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Picturing the changes among China's last gun tribe

By China Daily | China Daily | Updated: 2017-03-02 07:24

Picturing the changes among China's last gun tribe

A villager fires his gun to welcome visitors as part of a show held in the village.

Photographer has captured almost three decades of development in a once remote village where firearms are key

Kuang Huimin, from Hengshan, Hunan province, is a documentary photographer who focuses on topics such as environmental protection and social change.

Since 1989, the 52-year-old has been visiting a village in Southwest China's Guizhou province, where he has taken more than 80,000 photo for his book Changes in Biasha.

The 2,500-plus inhabitants of Biasha, 7.5 kilometers from Congjiang, the county seat, are of the Miao ethnic group and are known as China's last gun tribe.

For hundreds of years, they have held on to their unique traditions - using guns in ceremonies and to practice their marksmanship.

"Bia" means a "place with lush trees and grass" in the Miao language.

During the past 27 years, Kuang has traveled back and forth to Biasha more than 40 times, staying there for between seven and 15 days.

Before 2005, he stayed in villagers' homes, but now uses guesthouses. "The villagers were all very nice to me, but I didn't want to bother them all the time," he said.

With the development of tourism, more guesthouses were built. "It is much more convenient for travelers and photographers like me," he added.

Biasha has been transformed from a quiet, tranquil village into a well-known tourist spot, and the rapid rate of change has been the subject of many of Kuang's photos.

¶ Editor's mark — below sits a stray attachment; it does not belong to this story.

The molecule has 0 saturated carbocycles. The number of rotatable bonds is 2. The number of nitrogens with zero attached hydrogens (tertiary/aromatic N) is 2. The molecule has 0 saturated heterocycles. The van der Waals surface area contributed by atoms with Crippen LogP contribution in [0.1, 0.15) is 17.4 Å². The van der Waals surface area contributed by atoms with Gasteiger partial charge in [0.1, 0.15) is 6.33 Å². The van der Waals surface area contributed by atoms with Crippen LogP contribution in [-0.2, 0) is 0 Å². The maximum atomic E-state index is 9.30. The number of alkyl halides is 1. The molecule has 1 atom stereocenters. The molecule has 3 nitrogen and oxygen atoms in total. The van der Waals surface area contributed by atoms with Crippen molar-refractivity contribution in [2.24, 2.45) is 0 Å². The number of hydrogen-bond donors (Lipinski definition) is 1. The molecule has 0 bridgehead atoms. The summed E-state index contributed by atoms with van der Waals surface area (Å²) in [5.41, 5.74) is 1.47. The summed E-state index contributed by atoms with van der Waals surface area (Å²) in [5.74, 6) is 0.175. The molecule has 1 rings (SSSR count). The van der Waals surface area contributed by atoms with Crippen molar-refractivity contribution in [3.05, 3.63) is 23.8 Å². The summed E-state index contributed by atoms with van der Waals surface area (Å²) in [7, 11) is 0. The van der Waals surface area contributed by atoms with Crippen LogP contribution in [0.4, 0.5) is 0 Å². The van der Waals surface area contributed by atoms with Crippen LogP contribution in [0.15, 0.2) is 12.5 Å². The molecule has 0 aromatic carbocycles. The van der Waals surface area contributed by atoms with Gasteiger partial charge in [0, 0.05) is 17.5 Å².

He believes that Biasha is in the grip of a generation gap: "The elders still preserve the traditional lifestyles. I've asked some older men how they feel about the changes in Biasha, and they told me they had nothing to do with them."

The younger generation, meanwhile, has been influenced by modernization. Since 2004, an increasing number of young people have moved away to become migrant workers in large cities. "Sometimes I have seen them getting together and chatting animatedly about their experiences and stories," Kuang said.

When he had dinner with his family during Spring Festival in 2009, Wu Jie, a young man from Biasha, told his brothers that the biggest benefit of migrating was learning to compose music and sing at a music training institute. Kuang captured the scene.

He has also noticed that married villagers would rather live by working the land at home, especially if they have more than two children to care for. In 1998, Gun Lashui went to work in Guangzhou, Guangdong province. He came home to get married in 2002 and has never set foot outside Biasha since.

It was once a tradition in Biasha that when girls married outsiders they were not allowed to return home. But now things are different. Kuang noticed that a girl who married a man in Wenzhou, Zhejiang province, came back to see her family: "She returned with a refrigerator and a color television. The economic condition of her family was totally changed."

The Lusheng Festival - the most important celebration among people of the Miao ethnic group - is celebrated on the 19th day of the eleventh month of the lunar calendar. The villagers dress up for the day, worshipping their ancestors in traditional ways, and the men play the lusheng, a type of reed pipe, and tell stories and the history of Biasha.

"Now, villagers play the lusheng for visitors every day, and some of the women have even joined the performance team," Kuang said.

He planned to conclude his project in 2014, but he found it difficult: "Biasha is changing all the time. Every time I went there, I saw new things."

Last year, the villagers began to build a reservoir in Zaizhang.

"Just within a few months, the wooden bridges and trees that I had photographed were gone. The changes have occurred too quickly, really," he said.

Kuang considers Biasha to be a microcosm of Chinese villages. "It is more than just a small village. It reflects a picture of the whole society. My photography project about Biasha may never end."

Chai Pingyan contributed to this story.

 

 Picturing the changes among China's last gun tribe

A villager shows visitors the traditional method of cutting hair in Biasha village, Guizhou province.Photos By Kuang Huimin / For China Daily

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